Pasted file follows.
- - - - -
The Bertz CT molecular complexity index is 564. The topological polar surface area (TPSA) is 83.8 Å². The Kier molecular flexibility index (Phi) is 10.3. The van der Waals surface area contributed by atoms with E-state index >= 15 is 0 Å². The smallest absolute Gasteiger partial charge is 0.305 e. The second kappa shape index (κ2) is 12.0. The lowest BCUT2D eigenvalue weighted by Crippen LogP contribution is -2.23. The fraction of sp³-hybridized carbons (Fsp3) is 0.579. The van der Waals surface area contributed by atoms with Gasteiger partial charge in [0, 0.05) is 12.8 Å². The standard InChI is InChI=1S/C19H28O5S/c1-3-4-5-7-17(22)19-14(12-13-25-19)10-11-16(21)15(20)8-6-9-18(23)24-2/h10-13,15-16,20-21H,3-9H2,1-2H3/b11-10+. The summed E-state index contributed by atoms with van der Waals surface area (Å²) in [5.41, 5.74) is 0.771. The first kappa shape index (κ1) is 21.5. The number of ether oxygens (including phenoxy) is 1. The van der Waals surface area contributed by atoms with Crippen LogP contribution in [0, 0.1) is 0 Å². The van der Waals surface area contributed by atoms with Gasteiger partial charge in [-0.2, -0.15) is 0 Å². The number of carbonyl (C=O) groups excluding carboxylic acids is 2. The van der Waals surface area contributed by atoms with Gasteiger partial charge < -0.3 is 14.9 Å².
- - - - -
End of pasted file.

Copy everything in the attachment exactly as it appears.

The Bertz CT molecular complexity index is 564. The topological polar surface area (TPSA) is 83.8 Å². The Kier molecular flexibility index (Phi) is 10.3. The van der Waals surface area contributed by atoms with E-state index >= 15 is 0 Å². The smallest absolute Gasteiger partial charge is 0.305 e. The second kappa shape index (κ2) is 12.0. The lowest BCUT2D eigenvalue weighted by Crippen LogP contribution is -2.23. The fraction of sp³-hybridized carbons (Fsp3) is 0.579. The van der Waals surface area contributed by atoms with Gasteiger partial charge in [0, 0.05) is 12.8 Å². The standard InChI is InChI=1S/C19H28O5S/c1-3-4-5-7-17(22)19-14(12-13-25-19)10-11-16(21)15(20)8-6-9-18(23)24-2/h10-13,15-16,20-21H,3-9H2,1-2H3/b11-10+. The summed E-state index contributed by atoms with van der Waals surface area (Å²) in [5.41, 5.74) is 0.771. The first kappa shape index (κ1) is 21.5. The number of ether oxygens (including phenoxy) is 1. The van der Waals surface area contributed by atoms with Crippen LogP contribution in [0, 0.1) is 0 Å². The van der Waals surface area contributed by atoms with Gasteiger partial charge in [-0.2, -0.15) is 0 Å². The number of carbonyl (C=O) groups excluding carboxylic acids is 2. The van der Waals surface area contributed by atoms with Gasteiger partial charge < -0.3 is 14.9 Å².